For someone who currently lives in Madrid, I don’t write nearly enough about this great city. I guess it’s like the saying goes: the grass always seems greener on the other side. Well, the grass is rarely green in dry, sunny Spain – but the sky is (famously) blue, the buildings vibrant, and the lifestyle even more so. So let’s back-track and return to a few of the places I’ve been (re)discovering these past few weeks…
My stomping grounds. My hood that gets its nickname from the cultural center of the same name. It has an overwhelmingly local feel to it despite being in the midst of a capital city. It is also an area sprouting new cafés, boutiques and hip locales every other week. Most recently, I tried the crêpes at Crêperie Olive (Calle Conde Duque, 24) and while they don’t live up to my Parisian point of comparison, they’re still good, an affordable alternative to the full brunch menus of the area, and made in a quaint joint decorated with books, trinkets, magazines and notebooks for writing your passing thoughts in.
A post dedicated exclusively to this neighborhood will surely follow (soon!).
TEMPLO DE DEBOD:
Not far from Conde Duque is Templo de Debod. My current running route takes me around this ancient Egyptian temple in one of Madrid’s largest parks – Parque del Oeste. The 2200 year-old temple was gifted to Spain from Egypt in 1968, as a thank you for Spain’s help in saving Egypt’s Nubia temples from destruction. This park is also where you go for amazing views of the Royal Palace – where the contrast of two very different cultures can be seen at a single glance.
I recently went to check out the Guerrilla Girls exhibit (free – until the 26th of April) at El Matadero – an old slaughterhouse and livestock market now turned into a cultural center, which makes space for art exhibits, open-air cinema, and a monthly, organic farmer’s market. It was home to Spain’s National Ballet headquarters for a few years before the Madrid city council chose to dedicate it to sociocultural use. Its green areas and open spaces make it one of Madrid’s best places for hanging out on a lazy Sunday afternoon, throwing back a few Mahous with friends.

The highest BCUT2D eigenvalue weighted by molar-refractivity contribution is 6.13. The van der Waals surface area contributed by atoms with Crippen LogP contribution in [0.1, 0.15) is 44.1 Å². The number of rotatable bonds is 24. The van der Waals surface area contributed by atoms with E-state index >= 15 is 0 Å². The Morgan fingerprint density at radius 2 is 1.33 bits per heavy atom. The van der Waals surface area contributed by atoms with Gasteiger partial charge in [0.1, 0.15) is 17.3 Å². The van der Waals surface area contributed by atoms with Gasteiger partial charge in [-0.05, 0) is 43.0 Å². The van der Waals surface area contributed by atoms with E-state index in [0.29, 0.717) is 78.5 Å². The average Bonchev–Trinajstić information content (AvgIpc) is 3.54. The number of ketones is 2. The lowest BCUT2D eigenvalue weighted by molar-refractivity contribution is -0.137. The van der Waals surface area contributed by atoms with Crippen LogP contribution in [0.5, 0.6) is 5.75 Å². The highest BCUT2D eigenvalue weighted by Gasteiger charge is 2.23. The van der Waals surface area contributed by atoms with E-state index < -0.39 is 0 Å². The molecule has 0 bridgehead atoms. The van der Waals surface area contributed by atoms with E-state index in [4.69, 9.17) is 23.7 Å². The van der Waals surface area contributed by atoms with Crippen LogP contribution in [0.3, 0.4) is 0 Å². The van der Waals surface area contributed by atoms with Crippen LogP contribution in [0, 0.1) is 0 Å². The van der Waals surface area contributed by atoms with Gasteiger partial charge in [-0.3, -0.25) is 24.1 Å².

EL BARRIO DE LAS LETRAS:
I do not know even a fraction of enough about this once-literary hub. It was the home to the great Spanish writers Cervantes and Quevedo and is nestled between three of Madrid’s largest museums. And while its streets are still narrow and cobbled, the neighborhood is changing too. Vegan cafés are taking the place of old Madrileño cafeterias, independent art galleries are making themselves at home and avant-garde design shops are not intimidated by the area’s deep-rooted tradition. Luckily, new and old have found a way to blend together in this barrio and, if you look up, the buildings still take their original form.
Bordering Conde Duque is Malasaña – Madrid’s haven for “alternativos” (translation for “hipster”). If you want a bar that plays ’70s disco music, you go to Malasaña. If you’re looking for the next gourmet burger stop, you go to Malasaña. If you’re looking for vintage rags (and well worn-in leather shoes), you go to Malasaña. If you’re on the hunt for independent bookstores with a penchant for unique, obscure, “literary” literature, you go… (you guessed it) to Malasaña. One of these bookstores is Arrebato – who have been fighting the “death of print” since 1999.
My first apartment in Madrid was in the vibrant area of Lavapies. An immigrant’s neighborhood, it is the best place to go if you’re craving authentic ethnic food. In fact, you’ll often have no choice as the waiters of the main avenue’s Indian restaurants will be out on the street waving a menu in your face. Lavapies is also a great place to go to for local gigs, open mic nights, and colorful street art that mirrors the neighborhood’s overall mood.